Symptoms of psoriasis may come and go over time. Various factors can trigger psoriasis. Examples of psoriasis triggers include diet, stress, certain medications, and hormonal changes such as puberty and menopause.

People with psoriasis often have periods of remission, during which there are mild or very few symptoms, and flares, during which the symptoms are more severe. Many people find that specific factors increase their risk of a flare.

Psoriasis is different for everyone who has it. What triggers the symptoms for one person may have little or no impact for another.

In this article, learn about some of the key psoriasis triggers and what to do about them.

Experts have found no evidence to suggest that a specific diet or food type will help improve the symptoms of psoriasis.

However, some research suggests that following a diet rich in fruits and vegetables and low in processed foods can boost overall health and support the immune system, which has links with psoriasis.

For this reason, some foods and dietary habits may be worth investigating.

Foods to avoid

One 2020 study suggests that avoiding the following foods may help:

  • red meats
  • simple sugars
  • foods containing gluten, in some cases

People should speak with a doctor before starting a gluten-free diet or making other major dietary changes. Not all of these claims have full scientific backing, and some diets may not be suitable for some individuals. Guidelines from 2018 recommend only considering a gluten-free diet if blood tests show that a person has a gluten sensitivity.

People with psoriasis often choose to avoid nightshades, such as tomato and peppers, according to a 2017 report. These foods may have an inflammatory effect. However, there appears to be little research to support this practice.

In a 2020 study, mice that consumed a diet high in fat and sugar developed skin inflammation after 4 weeks. The researchers suggest that this may be due to an increase in bile acids. When they gave the mice cholestyramine, which helps manage bile acids, the mice’s skin inflammation improved.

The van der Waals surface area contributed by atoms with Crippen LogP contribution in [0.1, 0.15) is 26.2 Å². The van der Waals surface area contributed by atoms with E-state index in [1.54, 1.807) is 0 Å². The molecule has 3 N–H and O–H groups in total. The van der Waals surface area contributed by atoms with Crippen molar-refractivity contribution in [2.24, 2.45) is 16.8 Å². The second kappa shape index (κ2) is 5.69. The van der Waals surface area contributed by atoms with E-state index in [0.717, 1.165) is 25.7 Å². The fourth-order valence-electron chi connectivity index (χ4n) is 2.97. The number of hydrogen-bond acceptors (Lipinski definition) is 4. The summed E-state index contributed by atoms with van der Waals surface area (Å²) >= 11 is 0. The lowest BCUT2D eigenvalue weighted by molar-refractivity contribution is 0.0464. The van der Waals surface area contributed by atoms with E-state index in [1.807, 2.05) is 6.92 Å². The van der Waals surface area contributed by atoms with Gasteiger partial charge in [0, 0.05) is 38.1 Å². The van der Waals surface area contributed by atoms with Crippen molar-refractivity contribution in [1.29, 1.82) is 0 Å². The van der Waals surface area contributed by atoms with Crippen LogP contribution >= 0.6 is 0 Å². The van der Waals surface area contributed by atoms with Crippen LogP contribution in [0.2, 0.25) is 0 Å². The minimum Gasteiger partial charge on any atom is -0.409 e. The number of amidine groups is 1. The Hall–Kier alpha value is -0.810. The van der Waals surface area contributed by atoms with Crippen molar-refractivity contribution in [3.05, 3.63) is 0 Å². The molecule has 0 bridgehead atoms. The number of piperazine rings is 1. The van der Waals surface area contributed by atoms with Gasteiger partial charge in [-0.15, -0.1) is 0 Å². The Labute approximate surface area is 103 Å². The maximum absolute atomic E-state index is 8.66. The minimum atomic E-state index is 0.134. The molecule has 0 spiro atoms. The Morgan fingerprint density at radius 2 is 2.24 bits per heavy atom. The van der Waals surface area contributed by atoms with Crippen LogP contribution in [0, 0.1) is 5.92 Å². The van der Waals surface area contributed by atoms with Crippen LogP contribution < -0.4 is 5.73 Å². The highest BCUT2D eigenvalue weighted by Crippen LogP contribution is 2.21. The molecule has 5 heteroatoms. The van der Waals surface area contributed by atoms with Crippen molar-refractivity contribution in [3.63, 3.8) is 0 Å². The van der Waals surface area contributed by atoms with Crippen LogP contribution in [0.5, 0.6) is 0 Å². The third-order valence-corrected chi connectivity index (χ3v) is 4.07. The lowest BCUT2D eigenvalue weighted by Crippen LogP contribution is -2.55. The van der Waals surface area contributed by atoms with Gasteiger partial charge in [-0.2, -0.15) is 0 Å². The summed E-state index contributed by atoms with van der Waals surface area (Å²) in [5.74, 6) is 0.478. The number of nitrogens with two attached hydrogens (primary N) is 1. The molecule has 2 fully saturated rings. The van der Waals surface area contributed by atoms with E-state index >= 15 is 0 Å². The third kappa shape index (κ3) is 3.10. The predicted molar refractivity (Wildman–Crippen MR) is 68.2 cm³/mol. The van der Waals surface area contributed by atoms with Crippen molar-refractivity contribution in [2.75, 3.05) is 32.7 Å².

Foods to eat

According to the National Psoriasis Foundation, the following tips may help:

  • following an anti-inflammatory diet, which is low in processed foods and added sugars
  • following a heart-healthy diet, as this can reduce the risk of comorbidities, such as heart disease
  • eating oily fish, as the omega-3 fatty acids they contain may help reduce inflammation
  • eating oily fish, fortified dairy products, and fortified fruit juices that contain additional vitamin D

When buying fish, check out the Seafood Watch guide to sustainable fish choices.

Learn how diet can affect psoriasis and get some tips on foods to avoid here.

Alcohol may worsen the symptoms of psoriasis, according to one research article from 2019. The authors suggest that consuming alcohol may affect the barrier function of the skin and trigger inflammation, though more studies are needed to confirm these findings.

The National Psoriasis Foundation recommends limiting alcohol consumption to one drink per day for women and two drinks per day for men.

Learn more about the links between alcohol and psoriasis here.

The authors of a 2018 review describe the relationship between psoriasis and stress as “complex.” Their research suggests that 31–88% of people with psoriasis say that stress triggers their symptoms.

People also report symptoms first appearing in the year after experiencing a stressful event. The authors say that this suggests that stress can cause psoriasis to appear in those who are susceptible to it.

Moreover, the onset of psoriasis can trigger further stress.

The authors of the review say that they found evidence to suggest that the following techniques may help manage stress and its impact on psoriasis:

  • relaxation
  • hypnosis
  • biofeedback
  • behavioral and cognitive stress management therapy

Learn more about the link between psoriasis and anxiety, including social anxiety, here.

Some medications may trigger or worsen a psoriasis flare, including:

Anyone who finds that a medication worsens their psoriasis symptoms should ask a doctor for advice, as it may not be safe to stop the medication. The doctor may suggest adjusting the dosage or changing the drug altogether.

A psoriasis flare may occur 2–6 weeks after experiencing an infection, according to the American Academy of Dermatology (AAD). Infections affect the immune system, and psoriasis has links with the immune system.

Infections that may trigger a psoriasis flare include:

Psoriasis symptoms can flare after a skin injury. The flare may appear 10–14 days after a person sustains a skin injury.

Some examples of injuries that may trigger symptoms include:

The AAD suggests the following tips to help prevent a flare:

  • using insect repellent to prevent bites
  • avoiding scratching by calming an itch in other ways
  • seeking prompt treatment for any skin trauma